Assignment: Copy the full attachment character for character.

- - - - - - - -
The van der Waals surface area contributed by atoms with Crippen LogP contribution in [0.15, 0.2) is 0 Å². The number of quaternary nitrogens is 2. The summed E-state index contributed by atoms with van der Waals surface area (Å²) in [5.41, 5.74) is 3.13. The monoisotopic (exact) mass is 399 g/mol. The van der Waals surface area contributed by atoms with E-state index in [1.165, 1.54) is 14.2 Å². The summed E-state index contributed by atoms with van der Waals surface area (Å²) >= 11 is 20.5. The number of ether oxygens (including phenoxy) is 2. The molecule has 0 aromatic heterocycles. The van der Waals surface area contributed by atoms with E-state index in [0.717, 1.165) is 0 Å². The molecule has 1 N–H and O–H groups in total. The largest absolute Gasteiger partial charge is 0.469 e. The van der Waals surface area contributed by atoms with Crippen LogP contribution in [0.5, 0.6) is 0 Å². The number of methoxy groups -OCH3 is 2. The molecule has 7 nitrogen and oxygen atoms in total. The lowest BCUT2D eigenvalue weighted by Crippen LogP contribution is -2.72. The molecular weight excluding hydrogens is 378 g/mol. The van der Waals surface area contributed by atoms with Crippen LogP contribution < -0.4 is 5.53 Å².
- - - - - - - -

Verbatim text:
The van der Waals surface area contributed by atoms with Crippen LogP contribution in [0.15, 0.2) is 0 Å². The number of quaternary nitrogens is 2. The summed E-state index contributed by atoms with van der Waals surface area (Å²) in [5.41, 5.74) is 3.13. The monoisotopic (exact) mass is 399 g/mol. The van der Waals surface area contributed by atoms with E-state index in [1.165, 1.54) is 14.2 Å². The summed E-state index contributed by atoms with van der Waals surface area (Å²) >= 11 is 20.5. The number of ether oxygens (including phenoxy) is 2. The molecule has 0 aromatic heterocycles. The van der Waals surface area contributed by atoms with E-state index in [0.717, 1.165) is 0 Å². The molecule has 1 N–H and O–H groups in total. The largest absolute Gasteiger partial charge is 0.469 e. The van der Waals surface area contributed by atoms with Crippen LogP contribution in [0.5, 0.6) is 0 Å². The number of methoxy groups -OCH3 is 2. The molecule has 7 nitrogen and oxygen atoms in total. The lowest BCUT2D eigenvalue weighted by Crippen LogP contribution is -2.72. The molecular weight excluding hydrogens is 378 g/mol. The van der Waals surface area contributed by atoms with Crippen LogP contribution < -0.4 is 5.53 Å².